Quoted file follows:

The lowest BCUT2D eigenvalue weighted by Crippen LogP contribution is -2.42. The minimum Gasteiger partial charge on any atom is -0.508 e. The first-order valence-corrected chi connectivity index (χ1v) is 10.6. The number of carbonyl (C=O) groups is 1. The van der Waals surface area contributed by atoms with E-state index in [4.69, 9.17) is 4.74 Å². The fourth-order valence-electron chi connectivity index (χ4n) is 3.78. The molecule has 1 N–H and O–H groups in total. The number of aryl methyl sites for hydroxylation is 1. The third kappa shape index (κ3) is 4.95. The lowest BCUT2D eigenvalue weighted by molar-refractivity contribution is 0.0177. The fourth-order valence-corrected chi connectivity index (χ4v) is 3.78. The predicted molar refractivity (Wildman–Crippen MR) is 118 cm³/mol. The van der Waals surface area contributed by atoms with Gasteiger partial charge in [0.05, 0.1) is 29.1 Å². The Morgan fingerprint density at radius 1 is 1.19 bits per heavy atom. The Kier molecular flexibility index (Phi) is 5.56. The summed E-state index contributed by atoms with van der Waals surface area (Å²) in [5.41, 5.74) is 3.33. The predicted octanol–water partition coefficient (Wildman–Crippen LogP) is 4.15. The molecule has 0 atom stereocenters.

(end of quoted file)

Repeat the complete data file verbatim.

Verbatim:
The lowest BCUT2D eigenvalue weighted by Crippen LogP contribution is -2.42. The minimum Gasteiger partial charge on any atom is -0.508 e. The first-order valence-corrected chi connectivity index (χ1v) is 10.6. The number of carbonyl (C=O) groups is 1. The van der Waals surface area contributed by atoms with E-state index in [4.69, 9.17) is 4.74 Å². The fourth-order valence-electron chi connectivity index (χ4n) is 3.78. The molecule has 1 N–H and O–H groups in total. The number of aryl methyl sites for hydroxylation is 1. The third kappa shape index (κ3) is 4.95. The lowest BCUT2D eigenvalue weighted by molar-refractivity contribution is 0.0177. The fourth-order valence-corrected chi connectivity index (χ4v) is 3.78. The predicted molar refractivity (Wildman–Crippen MR) is 118 cm³/mol. The van der Waals surface area contributed by atoms with Gasteiger partial charge in [0.05, 0.1) is 29.1 Å². The Morgan fingerprint density at radius 1 is 1.19 bits per heavy atom. The Kier molecular flexibility index (Phi) is 5.56. The summed E-state index contributed by atoms with van der Waals surface area (Å²) in [5.41, 5.74) is 3.33. The predicted octanol–water partition coefficient (Wildman–Crippen LogP) is 4.15. The molecule has 0 atom stereocenters.